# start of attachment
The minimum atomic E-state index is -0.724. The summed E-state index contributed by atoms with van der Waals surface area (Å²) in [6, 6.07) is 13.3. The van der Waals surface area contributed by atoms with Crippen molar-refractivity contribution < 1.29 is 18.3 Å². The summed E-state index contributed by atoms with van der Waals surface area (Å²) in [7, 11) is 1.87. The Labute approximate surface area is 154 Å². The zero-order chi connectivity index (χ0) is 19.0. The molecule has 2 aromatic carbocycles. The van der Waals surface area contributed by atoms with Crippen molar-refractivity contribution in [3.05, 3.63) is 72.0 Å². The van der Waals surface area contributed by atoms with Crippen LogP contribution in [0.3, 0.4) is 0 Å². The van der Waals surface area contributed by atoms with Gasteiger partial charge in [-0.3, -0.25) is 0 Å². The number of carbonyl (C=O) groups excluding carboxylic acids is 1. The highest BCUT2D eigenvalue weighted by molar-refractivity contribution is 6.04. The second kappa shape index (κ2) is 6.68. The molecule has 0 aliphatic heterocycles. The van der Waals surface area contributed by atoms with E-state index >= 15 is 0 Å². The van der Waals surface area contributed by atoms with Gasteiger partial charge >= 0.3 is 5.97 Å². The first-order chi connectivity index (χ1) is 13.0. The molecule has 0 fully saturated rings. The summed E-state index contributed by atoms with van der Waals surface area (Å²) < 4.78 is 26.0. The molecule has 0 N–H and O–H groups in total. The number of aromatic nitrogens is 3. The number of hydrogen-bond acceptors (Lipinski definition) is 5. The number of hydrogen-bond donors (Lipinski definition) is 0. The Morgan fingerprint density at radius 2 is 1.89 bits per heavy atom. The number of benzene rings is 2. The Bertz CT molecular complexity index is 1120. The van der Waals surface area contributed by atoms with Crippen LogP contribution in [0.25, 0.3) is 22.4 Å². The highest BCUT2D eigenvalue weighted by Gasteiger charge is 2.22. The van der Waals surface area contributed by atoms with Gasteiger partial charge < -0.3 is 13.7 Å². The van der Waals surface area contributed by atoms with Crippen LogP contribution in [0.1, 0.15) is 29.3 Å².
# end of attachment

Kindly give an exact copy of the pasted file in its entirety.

The minimum atomic E-state index is -0.724. The summed E-state index contributed by atoms with van der Waals surface area (Å²) in [6, 6.07) is 13.3. The van der Waals surface area contributed by atoms with Crippen molar-refractivity contribution < 1.29 is 18.3 Å². The summed E-state index contributed by atoms with van der Waals surface area (Å²) in [7, 11) is 1.87. The Labute approximate surface area is 154 Å². The zero-order chi connectivity index (χ0) is 19.0. The molecule has 2 aromatic carbocycles. The van der Waals surface area contributed by atoms with Crippen molar-refractivity contribution in [3.05, 3.63) is 72.0 Å². The van der Waals surface area contributed by atoms with Crippen LogP contribution in [0.3, 0.4) is 0 Å². The van der Waals surface area contributed by atoms with Gasteiger partial charge in [-0.3, -0.25) is 0 Å². The number of carbonyl (C=O) groups excluding carboxylic acids is 1. The highest BCUT2D eigenvalue weighted by molar-refractivity contribution is 6.04. The second kappa shape index (κ2) is 6.68. The molecule has 0 aliphatic heterocycles. The van der Waals surface area contributed by atoms with E-state index >= 15 is 0 Å². The van der Waals surface area contributed by atoms with Gasteiger partial charge >= 0.3 is 5.97 Å². The first-order chi connectivity index (χ1) is 13.0. The molecule has 0 fully saturated rings. The summed E-state index contributed by atoms with van der Waals surface area (Å²) < 4.78 is 26.0. The molecule has 0 N–H and O–H groups in total. The number of aromatic nitrogens is 3. The number of hydrogen-bond acceptors (Lipinski definition) is 5. The number of hydrogen-bond donors (Lipinski definition) is 0. The Morgan fingerprint density at radius 2 is 1.89 bits per heavy atom. The number of benzene rings is 2. The Bertz CT molecular complexity index is 1120. The van der Waals surface area contributed by atoms with Crippen LogP contribution in [0.25, 0.3) is 22.4 Å². The highest BCUT2D eigenvalue weighted by Gasteiger charge is 2.22. The van der Waals surface area contributed by atoms with Gasteiger partial charge < -0.3 is 13.7 Å². The van der Waals surface area contributed by atoms with Crippen LogP contribution in [0.1, 0.15) is 29.3 Å².